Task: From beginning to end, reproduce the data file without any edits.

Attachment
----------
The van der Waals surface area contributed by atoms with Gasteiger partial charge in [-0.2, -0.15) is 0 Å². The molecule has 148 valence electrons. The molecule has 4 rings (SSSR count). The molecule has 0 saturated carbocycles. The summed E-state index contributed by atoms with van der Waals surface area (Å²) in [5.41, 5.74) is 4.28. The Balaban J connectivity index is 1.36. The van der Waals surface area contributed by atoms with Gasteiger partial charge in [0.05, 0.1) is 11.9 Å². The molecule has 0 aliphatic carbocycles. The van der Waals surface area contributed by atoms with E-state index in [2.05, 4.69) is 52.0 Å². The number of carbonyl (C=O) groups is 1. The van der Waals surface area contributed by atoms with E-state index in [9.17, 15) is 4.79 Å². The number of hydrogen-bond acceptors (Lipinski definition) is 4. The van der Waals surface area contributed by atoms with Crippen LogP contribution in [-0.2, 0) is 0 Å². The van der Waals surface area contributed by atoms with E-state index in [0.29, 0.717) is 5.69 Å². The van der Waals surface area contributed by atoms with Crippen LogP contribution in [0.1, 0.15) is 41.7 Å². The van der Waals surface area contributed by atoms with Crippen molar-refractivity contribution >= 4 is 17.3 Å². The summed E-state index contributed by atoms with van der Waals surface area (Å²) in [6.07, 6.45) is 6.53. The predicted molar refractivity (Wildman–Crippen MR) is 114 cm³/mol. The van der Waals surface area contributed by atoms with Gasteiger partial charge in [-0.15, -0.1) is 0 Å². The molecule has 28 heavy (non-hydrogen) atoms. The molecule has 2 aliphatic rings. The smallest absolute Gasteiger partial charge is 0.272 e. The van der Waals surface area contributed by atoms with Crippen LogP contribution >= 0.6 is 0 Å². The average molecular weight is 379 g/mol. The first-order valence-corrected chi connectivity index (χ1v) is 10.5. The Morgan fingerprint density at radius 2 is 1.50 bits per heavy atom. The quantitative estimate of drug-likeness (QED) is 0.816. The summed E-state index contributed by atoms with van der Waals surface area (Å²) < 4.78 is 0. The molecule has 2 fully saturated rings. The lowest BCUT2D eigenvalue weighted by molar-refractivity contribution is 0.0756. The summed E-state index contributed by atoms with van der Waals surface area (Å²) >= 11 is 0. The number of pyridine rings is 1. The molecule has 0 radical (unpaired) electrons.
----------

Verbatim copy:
The van der Waals surface area contributed by atoms with Gasteiger partial charge in [-0.2, -0.15) is 0 Å². The molecule has 148 valence electrons. The molecule has 4 rings (SSSR count). The molecule has 0 saturated carbocycles. The summed E-state index contributed by atoms with van der Waals surface area (Å²) in [5.41, 5.74) is 4.28. The Balaban J connectivity index is 1.36. The van der Waals surface area contributed by atoms with Gasteiger partial charge in [0.05, 0.1) is 11.9 Å². The molecule has 0 aliphatic carbocycles. The van der Waals surface area contributed by atoms with E-state index in [2.05, 4.69) is 52.0 Å². The number of carbonyl (C=O) groups is 1. The van der Waals surface area contributed by atoms with E-state index in [9.17, 15) is 4.79 Å². The number of hydrogen-bond acceptors (Lipinski definition) is 4. The van der Waals surface area contributed by atoms with Crippen LogP contribution in [-0.2, 0) is 0 Å². The van der Waals surface area contributed by atoms with E-state index in [0.29, 0.717) is 5.69 Å². The van der Waals surface area contributed by atoms with Crippen LogP contribution in [0.1, 0.15) is 41.7 Å². The van der Waals surface area contributed by atoms with Crippen molar-refractivity contribution >= 4 is 17.3 Å². The summed E-state index contributed by atoms with van der Waals surface area (Å²) in [6.07, 6.45) is 6.53. The predicted molar refractivity (Wildman–Crippen MR) is 114 cm³/mol. The van der Waals surface area contributed by atoms with Gasteiger partial charge in [-0.15, -0.1) is 0 Å². The molecule has 28 heavy (non-hydrogen) atoms. The molecule has 2 aliphatic rings. The smallest absolute Gasteiger partial charge is 0.272 e. The van der Waals surface area contributed by atoms with Crippen LogP contribution >= 0.6 is 0 Å². The average molecular weight is 379 g/mol. The first-order valence-corrected chi connectivity index (χ1v) is 10.5. The Morgan fingerprint density at radius 2 is 1.50 bits per heavy atom. The quantitative estimate of drug-likeness (QED) is 0.816. The summed E-state index contributed by atoms with van der Waals surface area (Å²) < 4.78 is 0. The molecule has 2 fully saturated rings. The lowest BCUT2D eigenvalue weighted by molar-refractivity contribution is 0.0756. The summed E-state index contributed by atoms with van der Waals surface area (Å²) >= 11 is 0. The number of pyridine rings is 1. The molecule has 0 radical (unpaired) electrons.